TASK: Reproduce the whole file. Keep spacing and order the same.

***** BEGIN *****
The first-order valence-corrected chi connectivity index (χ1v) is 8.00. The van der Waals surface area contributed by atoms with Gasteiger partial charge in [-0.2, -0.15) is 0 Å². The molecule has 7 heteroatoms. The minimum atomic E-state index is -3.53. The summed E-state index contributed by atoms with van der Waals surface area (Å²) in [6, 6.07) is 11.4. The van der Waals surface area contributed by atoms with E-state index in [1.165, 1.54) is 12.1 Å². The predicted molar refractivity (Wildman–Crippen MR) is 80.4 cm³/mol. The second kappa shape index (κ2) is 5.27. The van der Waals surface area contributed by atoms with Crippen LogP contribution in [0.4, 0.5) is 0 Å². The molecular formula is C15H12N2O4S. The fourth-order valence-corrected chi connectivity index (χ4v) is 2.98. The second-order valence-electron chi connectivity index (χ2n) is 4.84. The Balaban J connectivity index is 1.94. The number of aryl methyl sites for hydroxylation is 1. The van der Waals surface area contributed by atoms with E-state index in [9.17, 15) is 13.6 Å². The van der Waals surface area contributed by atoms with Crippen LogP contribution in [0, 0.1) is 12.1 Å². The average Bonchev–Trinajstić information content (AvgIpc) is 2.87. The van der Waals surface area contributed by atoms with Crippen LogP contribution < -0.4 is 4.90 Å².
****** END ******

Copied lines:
The first-order valence-corrected chi connectivity index (χ1v) is 8.00. The van der Waals surface area contributed by atoms with Gasteiger partial charge in [-0.2, -0.15) is 0 Å². The molecule has 7 heteroatoms. The minimum atomic E-state index is -3.53. The summed E-state index contributed by atoms with van der Waals surface area (Å²) in [6, 6.07) is 11.4. The van der Waals surface area contributed by atoms with E-state index in [1.165, 1.54) is 12.1 Å². The predicted molar refractivity (Wildman–Crippen MR) is 80.4 cm³/mol. The second kappa shape index (κ2) is 5.27. The van der Waals surface area contributed by atoms with Crippen LogP contribution in [0.4, 0.5) is 0 Å². The molecular formula is C15H12N2O4S. The fourth-order valence-corrected chi connectivity index (χ4v) is 2.98. The second-order valence-electron chi connectivity index (χ2n) is 4.84. The Balaban J connectivity index is 1.94. The number of aryl methyl sites for hydroxylation is 1. The van der Waals surface area contributed by atoms with E-state index in [9.17, 15) is 13.6 Å². The van der Waals surface area contributed by atoms with Crippen LogP contribution in [0, 0.1) is 12.1 Å². The average Bonchev–Trinajstić information content (AvgIpc) is 2.87. The van der Waals surface area contributed by atoms with Crippen LogP contribution < -0.4 is 4.90 Å².